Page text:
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2019 and 2020 have seen monumental growth in cybercrime. While none of our clients have encountered a breach incident, during the last twelve months around 80% of organizations in Singapore have been hacked! This means it’s a good time to review findings from the PDPC on some of this year’s PDPA breaches to avoid a similar fate.

Remember, parliament wants to increase the fines and introduce possible jail time for individuals who fail to protect PDPA data. This is already the case for government positions and is expected to become the case for individuals in businesses and nonprofits.

We have selected 5 examples released in 2020, summarized some findings, pointed out policies we already had in place that help mitigate those incidents, and we have included steps that you can take to help protect your organization.

1. Singapore Red Cross:

Finding:

  • Being a nonprofit organization does not decrease the standards for IT protection, the damage caused by a breach, nor fine amounts levied for PDPA breaches.
  • Do not store personal information beyond need.
  • Do not expose administrative tools for databases.

What we do:

  • We implement and/or update best practice enterprise IT security for our nonprofit/church clients as they are released.
  • We help organizations create data loss protection (DLP) policies and electronic labeling to automate deletion in accordance with their legal counsel’s recommendations.
  • Administrative tools for databases are restricted to our office IP address and only enabled when in use.

How you can help:

  • Let us know when you have data you need a label.
  • When creating a file in Word, Excel, PowerPoint, or sending an email with PDPA information click an appropriate sensitivity label.

2. Singapore Medical Association:

Finding:

  • Organizations in Singapore need to protect against Business Email Compromises (BEC).
  • Microsoft Office 365 (M365) needs periodic security reviews.
  • M365 passwords need to be protected.

What we do:

  • We require multi-factor authentication (MFA) so that if a password is compromised it’s much harder to gain access.
  • We monitor for repeated MFA failures and risky sign-ins.
  • We block automated forwarding of emails, a key element of a BEC.
  • We require admin review of any API access request that would allow for a BEC.

How you can help:

  • Be suspicious about emails asking you to enter your username and password or asking you to log into services like Facebook, Google, and Microsoft 365.
  • Always get in-person or phone verification when people ask you to make monetary transfers or to send them highly sensitive PDPA or intellectual property information.

3. MCST Plan 3400:

Finding:

  • Be careful about accidentally making data public due to misconfigured services.
  • Every device storage needs access controls and authentication.

What we do:

  • We require sign-in and MFA via conditional access policies.
  • We deploy single sign-on (SSO) to simplify authentication.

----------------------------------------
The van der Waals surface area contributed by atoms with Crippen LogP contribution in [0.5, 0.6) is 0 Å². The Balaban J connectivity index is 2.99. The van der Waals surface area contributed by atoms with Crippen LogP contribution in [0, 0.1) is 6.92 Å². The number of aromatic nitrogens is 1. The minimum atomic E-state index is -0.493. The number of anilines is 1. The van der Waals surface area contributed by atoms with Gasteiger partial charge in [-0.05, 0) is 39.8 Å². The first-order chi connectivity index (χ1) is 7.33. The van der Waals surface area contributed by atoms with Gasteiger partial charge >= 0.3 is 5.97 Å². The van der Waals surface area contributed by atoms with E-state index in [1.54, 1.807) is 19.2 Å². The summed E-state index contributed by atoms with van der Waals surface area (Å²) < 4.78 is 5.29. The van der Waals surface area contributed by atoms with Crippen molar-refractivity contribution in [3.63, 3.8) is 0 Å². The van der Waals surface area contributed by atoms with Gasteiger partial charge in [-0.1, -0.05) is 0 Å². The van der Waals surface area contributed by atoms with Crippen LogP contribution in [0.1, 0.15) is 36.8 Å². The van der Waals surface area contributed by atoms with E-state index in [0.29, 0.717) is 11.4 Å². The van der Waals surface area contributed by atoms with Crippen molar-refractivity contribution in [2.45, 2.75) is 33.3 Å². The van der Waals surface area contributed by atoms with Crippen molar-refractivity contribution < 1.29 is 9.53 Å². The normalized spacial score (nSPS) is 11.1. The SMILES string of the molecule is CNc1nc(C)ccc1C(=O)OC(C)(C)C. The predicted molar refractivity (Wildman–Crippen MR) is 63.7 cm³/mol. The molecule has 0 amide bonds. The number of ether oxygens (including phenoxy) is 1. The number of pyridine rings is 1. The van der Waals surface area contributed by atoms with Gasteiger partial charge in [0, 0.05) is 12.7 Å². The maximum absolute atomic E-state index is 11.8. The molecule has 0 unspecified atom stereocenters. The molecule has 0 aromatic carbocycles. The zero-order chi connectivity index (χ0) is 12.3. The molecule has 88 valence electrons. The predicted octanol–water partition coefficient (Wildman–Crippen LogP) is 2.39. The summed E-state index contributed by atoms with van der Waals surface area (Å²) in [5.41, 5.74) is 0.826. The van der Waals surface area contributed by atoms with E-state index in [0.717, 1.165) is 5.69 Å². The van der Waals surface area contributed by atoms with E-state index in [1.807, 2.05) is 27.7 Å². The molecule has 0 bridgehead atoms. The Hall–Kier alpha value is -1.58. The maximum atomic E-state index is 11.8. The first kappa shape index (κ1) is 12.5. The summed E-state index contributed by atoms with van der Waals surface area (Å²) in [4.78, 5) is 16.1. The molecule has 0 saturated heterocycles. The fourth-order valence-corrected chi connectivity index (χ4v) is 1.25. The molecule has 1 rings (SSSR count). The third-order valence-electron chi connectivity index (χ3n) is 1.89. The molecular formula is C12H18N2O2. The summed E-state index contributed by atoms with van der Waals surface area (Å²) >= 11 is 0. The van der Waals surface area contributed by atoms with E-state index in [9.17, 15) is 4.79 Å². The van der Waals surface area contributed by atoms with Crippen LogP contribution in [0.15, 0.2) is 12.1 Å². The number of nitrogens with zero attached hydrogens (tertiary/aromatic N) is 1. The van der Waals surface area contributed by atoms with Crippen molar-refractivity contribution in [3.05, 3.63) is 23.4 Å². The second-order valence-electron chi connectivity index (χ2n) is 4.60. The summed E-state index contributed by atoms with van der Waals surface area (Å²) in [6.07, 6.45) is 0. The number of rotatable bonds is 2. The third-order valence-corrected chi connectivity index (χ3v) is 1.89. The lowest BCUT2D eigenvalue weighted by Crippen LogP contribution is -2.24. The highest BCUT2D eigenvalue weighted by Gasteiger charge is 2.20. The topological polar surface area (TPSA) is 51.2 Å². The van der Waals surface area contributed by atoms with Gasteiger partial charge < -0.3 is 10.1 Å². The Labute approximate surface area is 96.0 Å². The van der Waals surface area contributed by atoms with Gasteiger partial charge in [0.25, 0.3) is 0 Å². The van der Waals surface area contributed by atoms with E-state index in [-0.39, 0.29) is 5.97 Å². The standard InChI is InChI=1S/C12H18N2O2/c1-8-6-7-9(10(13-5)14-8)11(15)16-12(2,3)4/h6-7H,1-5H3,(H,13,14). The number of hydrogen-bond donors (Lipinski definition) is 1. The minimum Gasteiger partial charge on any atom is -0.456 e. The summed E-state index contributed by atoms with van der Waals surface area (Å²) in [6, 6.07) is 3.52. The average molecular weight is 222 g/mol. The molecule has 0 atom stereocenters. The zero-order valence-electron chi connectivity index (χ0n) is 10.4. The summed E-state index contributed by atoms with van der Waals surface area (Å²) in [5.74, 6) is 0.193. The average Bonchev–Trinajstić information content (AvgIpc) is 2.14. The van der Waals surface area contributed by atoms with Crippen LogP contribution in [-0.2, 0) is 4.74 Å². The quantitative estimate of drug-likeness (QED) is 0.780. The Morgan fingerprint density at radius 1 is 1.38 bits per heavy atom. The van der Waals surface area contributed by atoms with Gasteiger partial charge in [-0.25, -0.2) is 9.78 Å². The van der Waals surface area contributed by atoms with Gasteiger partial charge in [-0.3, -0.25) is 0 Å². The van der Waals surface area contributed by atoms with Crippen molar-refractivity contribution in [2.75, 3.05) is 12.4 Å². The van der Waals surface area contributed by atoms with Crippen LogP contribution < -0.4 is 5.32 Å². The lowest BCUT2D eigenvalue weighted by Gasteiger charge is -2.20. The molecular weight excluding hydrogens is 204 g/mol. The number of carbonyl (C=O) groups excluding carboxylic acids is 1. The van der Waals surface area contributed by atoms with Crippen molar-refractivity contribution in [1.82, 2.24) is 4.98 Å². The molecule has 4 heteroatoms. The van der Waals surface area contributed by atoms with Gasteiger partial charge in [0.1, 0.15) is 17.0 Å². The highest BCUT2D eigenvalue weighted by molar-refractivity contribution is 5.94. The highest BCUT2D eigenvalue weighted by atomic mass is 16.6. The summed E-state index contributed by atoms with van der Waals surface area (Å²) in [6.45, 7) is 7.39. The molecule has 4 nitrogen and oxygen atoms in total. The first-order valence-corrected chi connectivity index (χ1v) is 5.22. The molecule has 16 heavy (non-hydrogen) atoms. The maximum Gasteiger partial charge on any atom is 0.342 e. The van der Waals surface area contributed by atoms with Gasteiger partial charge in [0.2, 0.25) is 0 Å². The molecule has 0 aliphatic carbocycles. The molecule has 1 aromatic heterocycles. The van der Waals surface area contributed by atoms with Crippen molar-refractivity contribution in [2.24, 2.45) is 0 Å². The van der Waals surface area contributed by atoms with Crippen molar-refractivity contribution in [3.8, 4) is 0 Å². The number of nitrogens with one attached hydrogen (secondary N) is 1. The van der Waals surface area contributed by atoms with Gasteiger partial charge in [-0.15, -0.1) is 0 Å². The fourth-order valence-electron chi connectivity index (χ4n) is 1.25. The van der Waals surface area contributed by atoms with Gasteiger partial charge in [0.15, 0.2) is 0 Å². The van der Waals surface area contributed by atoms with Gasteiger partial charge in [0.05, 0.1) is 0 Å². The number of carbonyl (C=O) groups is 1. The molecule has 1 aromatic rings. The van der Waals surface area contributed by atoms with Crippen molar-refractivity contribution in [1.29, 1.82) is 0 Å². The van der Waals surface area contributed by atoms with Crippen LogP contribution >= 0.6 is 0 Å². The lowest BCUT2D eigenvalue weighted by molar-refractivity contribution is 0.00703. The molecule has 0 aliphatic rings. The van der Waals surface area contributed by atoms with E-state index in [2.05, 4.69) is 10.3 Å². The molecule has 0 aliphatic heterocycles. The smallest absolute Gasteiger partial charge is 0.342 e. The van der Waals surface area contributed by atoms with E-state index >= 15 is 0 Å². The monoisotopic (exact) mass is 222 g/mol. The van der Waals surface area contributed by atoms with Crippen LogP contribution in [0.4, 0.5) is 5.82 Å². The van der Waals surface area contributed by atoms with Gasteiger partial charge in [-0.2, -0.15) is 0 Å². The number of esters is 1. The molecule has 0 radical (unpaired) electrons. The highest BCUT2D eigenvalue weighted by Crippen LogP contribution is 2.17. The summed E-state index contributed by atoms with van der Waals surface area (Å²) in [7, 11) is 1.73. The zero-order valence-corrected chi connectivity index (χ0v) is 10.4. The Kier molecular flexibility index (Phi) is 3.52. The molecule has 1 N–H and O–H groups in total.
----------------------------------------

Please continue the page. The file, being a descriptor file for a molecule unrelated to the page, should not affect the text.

• We retire network attached storage and servers that do not meet modern authentication standards.
  • We limit the types of devices and methods of accessing data.

How you can help:

  • Only use your work computer, OneDrive, Teams, or SharePoint for storing PDPA files.
  • Be sure to classify your PDPA files sensitivity level.
  • Never reuse your M365 password with other services.

4. SSA Group International:

Finding:

  • Webpages need to be checked for unauthorized personal information availability.

What we currently do:

  • We run web application firewalls.
  • We run periodic assessments of client websites.

How you can help:

  • Don’t store personal information on websites without consent to have it shared publicly.
  • Don’t grant access to membership directories without providing and getting sign-off of the user on PDPA guidelines.
  • If you intend to take pictures or video of an event such as a meeting or church gathering that you want to use on your website, PDPC recommend posting signs that photographs and video may be taken at the event.

5. MCST Plan 3593, Edmund Tie & Company Property Management Services, New-E Security / MCST Plan 4375, Smart Property Management, A Best Security Management:

Findings:

  • In both incidents CCTV was sent over WhatsApp via personal phones and that allowed for a subsequent breach to the public.
  • Organizations in Singapore are responsible for making sure staff do not use personal communication tools to send PDPA information.
  • A reminder that CCTV video is PII subject to PDPA.

What we currently do:

  • We segregate CCTV systems into their own virtual network to make them less vulnerable to hacking pivots.
  • We limit the ability to copy PII from M365 apps into personal communications apps.

How you can help:

  • Don’t send any PII, which includes videos and photos, over SMS, WhatsApp, Telegram, Facebook chat, or other personal communication applications.
  • Between colleagues, transmit PII via M365 products like Teams, SharePoint, or OneDrive.
  • Don’t forward any PII you receive from others, move it into M365 or another organization issued information system and delete it immediately off of personal communication applications.
  • Do not send PII directly to those outside the organization, even board members, ask your data protection officer (DPO) if it should be sent and/or if those who need access should have other accommodations made.